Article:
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Jeff Kolpack, Published October 06 2012

Kolpack: Marcus Williams is there again with big play for Bison defense

Fargo - The hope for recording artist William Turner was for his latest song to go viral on the internet. The big fella gave it a shot this week.

His anthem “Nutrigrain Bar” with Turner repeating the line “Nutrigrain bar in my Mercedes” over and over was approaching 1,000 hits on YouTube by the time unbeaten NDSU took the Gate City Bank Field at the Fargodome to face unbeaten Youngstown State on Saturday afternoon. You probably know him better as Billy Turner, the 6-foot-6, 300-pound standout Bison left tackle.

We’re not sure if Turner was humming his song at halftime, but he just as well could have. NDSU had a stunning 35-7 lead at intermission in a matchup of the No. 1 team in the Division I Football Championship Subdivision vs. the No. 3 team in Youngstown. The reason for the big lead was NDSU’s Mercedes on the field: Marcus Williams.

He did it again – turned a game around by himself – by returning an interception 98 yards for a touchdown in the second quarter. Instead of Youngstown on the doorstep of tying the game 14-14, it was 21-7, and that was the start of a 48-7 rout before a home-record 19,065 fans.

That’s 19,065 fans who could have spent the fourth quarter watching “Nutrigrain Bar” on their smartphones. NDSU was so good that it took its own crowd out of the game in the second half.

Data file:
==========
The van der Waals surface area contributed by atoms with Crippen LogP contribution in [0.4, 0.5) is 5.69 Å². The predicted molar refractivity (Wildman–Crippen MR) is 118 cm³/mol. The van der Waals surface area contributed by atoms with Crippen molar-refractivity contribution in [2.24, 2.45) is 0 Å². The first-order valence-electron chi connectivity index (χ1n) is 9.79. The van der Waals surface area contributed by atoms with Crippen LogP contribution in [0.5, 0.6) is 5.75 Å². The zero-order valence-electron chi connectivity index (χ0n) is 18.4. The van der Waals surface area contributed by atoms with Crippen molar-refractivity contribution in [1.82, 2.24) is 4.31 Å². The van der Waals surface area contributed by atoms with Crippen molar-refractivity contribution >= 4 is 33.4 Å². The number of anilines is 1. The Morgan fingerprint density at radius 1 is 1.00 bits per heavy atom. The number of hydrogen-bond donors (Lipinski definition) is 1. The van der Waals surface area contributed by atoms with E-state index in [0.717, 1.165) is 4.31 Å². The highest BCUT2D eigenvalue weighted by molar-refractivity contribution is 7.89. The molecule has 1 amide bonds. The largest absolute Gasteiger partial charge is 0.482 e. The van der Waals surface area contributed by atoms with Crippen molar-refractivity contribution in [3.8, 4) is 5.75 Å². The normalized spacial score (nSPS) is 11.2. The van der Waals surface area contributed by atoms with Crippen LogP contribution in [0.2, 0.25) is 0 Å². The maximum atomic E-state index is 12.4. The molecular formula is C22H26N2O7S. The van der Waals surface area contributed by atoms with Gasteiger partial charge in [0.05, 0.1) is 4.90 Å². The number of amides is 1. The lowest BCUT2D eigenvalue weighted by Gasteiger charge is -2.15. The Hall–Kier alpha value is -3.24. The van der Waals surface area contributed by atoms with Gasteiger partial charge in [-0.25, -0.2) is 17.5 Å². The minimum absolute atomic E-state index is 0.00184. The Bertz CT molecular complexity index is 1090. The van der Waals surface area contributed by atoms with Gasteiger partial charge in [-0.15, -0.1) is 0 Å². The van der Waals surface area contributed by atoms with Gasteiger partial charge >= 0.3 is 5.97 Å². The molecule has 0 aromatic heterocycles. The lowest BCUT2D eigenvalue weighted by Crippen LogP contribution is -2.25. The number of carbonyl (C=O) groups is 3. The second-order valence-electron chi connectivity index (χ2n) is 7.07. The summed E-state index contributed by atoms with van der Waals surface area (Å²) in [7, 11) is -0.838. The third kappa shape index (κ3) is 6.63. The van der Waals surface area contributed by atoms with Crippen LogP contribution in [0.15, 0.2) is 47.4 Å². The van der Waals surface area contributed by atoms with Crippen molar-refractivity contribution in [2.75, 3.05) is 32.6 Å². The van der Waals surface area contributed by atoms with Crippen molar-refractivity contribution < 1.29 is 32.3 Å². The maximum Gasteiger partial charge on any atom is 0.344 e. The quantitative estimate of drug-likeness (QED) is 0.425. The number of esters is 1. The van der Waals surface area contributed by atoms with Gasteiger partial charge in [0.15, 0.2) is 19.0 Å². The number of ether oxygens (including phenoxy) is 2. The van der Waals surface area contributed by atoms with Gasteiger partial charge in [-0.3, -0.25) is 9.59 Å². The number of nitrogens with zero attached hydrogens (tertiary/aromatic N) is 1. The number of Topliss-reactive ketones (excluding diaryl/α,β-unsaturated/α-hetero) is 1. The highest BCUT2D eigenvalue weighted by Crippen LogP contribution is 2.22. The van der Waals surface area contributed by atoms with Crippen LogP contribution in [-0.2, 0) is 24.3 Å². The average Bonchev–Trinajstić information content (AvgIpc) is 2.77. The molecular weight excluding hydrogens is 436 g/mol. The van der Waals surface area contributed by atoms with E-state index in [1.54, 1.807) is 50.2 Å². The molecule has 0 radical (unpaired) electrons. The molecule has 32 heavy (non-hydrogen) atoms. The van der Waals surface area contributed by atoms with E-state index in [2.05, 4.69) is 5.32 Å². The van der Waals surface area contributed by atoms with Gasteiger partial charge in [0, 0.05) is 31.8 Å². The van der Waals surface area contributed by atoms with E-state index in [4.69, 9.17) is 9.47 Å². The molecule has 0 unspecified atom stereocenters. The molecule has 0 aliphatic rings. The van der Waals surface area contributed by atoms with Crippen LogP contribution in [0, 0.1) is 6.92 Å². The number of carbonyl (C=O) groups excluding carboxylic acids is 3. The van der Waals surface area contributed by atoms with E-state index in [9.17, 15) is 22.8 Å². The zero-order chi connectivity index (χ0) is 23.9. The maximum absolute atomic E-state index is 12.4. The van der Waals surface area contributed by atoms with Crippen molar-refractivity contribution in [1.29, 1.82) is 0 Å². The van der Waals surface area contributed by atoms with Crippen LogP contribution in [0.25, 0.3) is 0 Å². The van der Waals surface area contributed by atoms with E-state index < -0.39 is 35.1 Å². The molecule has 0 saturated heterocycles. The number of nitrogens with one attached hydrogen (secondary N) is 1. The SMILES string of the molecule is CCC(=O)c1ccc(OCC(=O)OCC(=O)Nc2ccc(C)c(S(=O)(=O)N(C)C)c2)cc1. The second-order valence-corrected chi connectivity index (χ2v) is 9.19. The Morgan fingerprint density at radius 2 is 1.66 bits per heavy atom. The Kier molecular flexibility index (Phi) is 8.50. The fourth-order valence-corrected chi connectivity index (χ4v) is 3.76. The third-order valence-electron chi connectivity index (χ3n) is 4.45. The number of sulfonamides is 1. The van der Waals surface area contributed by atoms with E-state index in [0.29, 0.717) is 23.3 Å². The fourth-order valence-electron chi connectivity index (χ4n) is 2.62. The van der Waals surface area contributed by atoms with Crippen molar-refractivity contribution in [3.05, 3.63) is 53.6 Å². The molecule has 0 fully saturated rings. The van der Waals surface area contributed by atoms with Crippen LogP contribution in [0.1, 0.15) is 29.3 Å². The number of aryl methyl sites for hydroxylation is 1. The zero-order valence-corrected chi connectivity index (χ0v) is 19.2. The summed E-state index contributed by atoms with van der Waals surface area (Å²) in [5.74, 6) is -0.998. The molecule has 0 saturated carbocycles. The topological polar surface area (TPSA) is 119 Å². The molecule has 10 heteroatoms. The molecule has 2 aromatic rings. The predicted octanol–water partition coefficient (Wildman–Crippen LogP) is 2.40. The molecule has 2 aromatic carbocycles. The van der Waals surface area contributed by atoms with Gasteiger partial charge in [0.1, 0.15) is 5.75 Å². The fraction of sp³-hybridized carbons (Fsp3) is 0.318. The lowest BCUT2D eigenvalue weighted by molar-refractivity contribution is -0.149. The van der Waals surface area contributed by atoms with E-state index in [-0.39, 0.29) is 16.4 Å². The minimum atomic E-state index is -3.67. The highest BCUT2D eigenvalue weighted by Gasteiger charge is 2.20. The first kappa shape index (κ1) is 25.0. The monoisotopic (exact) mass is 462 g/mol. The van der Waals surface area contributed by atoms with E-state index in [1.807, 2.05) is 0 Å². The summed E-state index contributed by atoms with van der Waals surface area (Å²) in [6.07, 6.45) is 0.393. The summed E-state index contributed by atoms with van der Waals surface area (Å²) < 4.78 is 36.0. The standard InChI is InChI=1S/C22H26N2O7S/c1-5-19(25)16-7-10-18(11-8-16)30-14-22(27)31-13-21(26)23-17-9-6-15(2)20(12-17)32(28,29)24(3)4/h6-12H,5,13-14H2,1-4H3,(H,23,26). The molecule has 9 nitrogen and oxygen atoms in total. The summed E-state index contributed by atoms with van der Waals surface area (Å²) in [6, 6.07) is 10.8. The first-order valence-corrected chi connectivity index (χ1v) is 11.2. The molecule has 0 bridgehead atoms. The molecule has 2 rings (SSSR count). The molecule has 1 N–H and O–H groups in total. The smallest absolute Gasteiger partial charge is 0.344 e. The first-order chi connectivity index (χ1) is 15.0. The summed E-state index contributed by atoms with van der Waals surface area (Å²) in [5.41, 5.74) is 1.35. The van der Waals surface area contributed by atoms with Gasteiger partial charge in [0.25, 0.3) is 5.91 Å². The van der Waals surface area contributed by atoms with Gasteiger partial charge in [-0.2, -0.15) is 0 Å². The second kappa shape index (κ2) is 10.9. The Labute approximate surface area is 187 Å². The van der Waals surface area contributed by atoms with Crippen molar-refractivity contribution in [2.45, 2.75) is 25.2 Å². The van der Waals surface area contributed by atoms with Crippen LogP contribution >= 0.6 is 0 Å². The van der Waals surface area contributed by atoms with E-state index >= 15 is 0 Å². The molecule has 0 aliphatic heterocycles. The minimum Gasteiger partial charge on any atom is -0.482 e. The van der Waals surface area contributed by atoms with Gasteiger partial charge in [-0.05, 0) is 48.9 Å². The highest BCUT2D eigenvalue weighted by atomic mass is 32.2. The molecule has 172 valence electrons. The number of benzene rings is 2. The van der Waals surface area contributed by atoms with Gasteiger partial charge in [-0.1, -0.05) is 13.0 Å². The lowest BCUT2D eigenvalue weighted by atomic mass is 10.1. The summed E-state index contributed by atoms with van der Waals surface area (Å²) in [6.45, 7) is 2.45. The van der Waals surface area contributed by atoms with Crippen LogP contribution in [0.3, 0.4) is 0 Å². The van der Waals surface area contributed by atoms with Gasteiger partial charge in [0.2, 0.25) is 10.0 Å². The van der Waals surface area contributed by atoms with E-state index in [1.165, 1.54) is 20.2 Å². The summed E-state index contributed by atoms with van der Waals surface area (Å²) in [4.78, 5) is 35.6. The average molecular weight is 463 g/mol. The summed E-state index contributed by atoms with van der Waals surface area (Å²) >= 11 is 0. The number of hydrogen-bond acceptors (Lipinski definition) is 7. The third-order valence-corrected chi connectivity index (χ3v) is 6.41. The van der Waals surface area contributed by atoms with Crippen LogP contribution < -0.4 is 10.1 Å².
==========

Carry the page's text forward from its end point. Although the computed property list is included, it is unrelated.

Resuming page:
It’s debatable, but that could have been the most impressive Fargodome performance since the big brick building opened in 1993.

“Certainly an impressive win,” said Bison head coach Craig Bohl. “Youngstown is a very good football team and they’re going to win a lot of games.”

The previous four meetings against Youngstown were all decided by eight points or less. And Bohl sarcastically wasn’t exactly thrilled when a member of the ESPN “College GameDay” crew picked the Bison.

“I was really getting concerned when Lee Corso picked us, because that’s usually the kiss of death,” he joked.

The real kiss of death, however, is when teams try to throw it Williams’ way. He’s now returned four interceptions for touchdowns. Facing third-and-6 at the Bison 16-yard line, the timing in quarterback Kurt Hess’ pass looked off and Williams returned it the other way.

Bohl called it a “masterful play.”

“In big games, big-time players make big plays, and that’s what he did,” said Bison linebacker Grant Olson.

We’ll have to take Olson’s comments on the interception as the sole player version because Williams, as has been the case since the petition fraud case was revealed a month ago, was unavailable for comment. That was a disappointing move in an otherwise glorious afternoon.

The football program put the issue to bed this week when the players pleaded guilty, the university president and athletic director answered questions and the head coach made his decision. It was over for everybody involved.

Guess what? The issue just got brought up again, in this space. It was brought up again in the Associated Press story, for Williams not being available for comment on the game’s biggest play.

It was one yard short of the school record set by Peter Gergen in 1927 against DePaul.

It was almost historic. It was a beauty.

“It was a 14-point swing,” Olson said. “If he doesn’t make that play, it’s a completely different ballgame.”

Forum reporter Jeff Kolpack can be reached at (701) 241-5546. Kolpack’s NDSU media blog can be found at www.areavoices.com/bisonmedia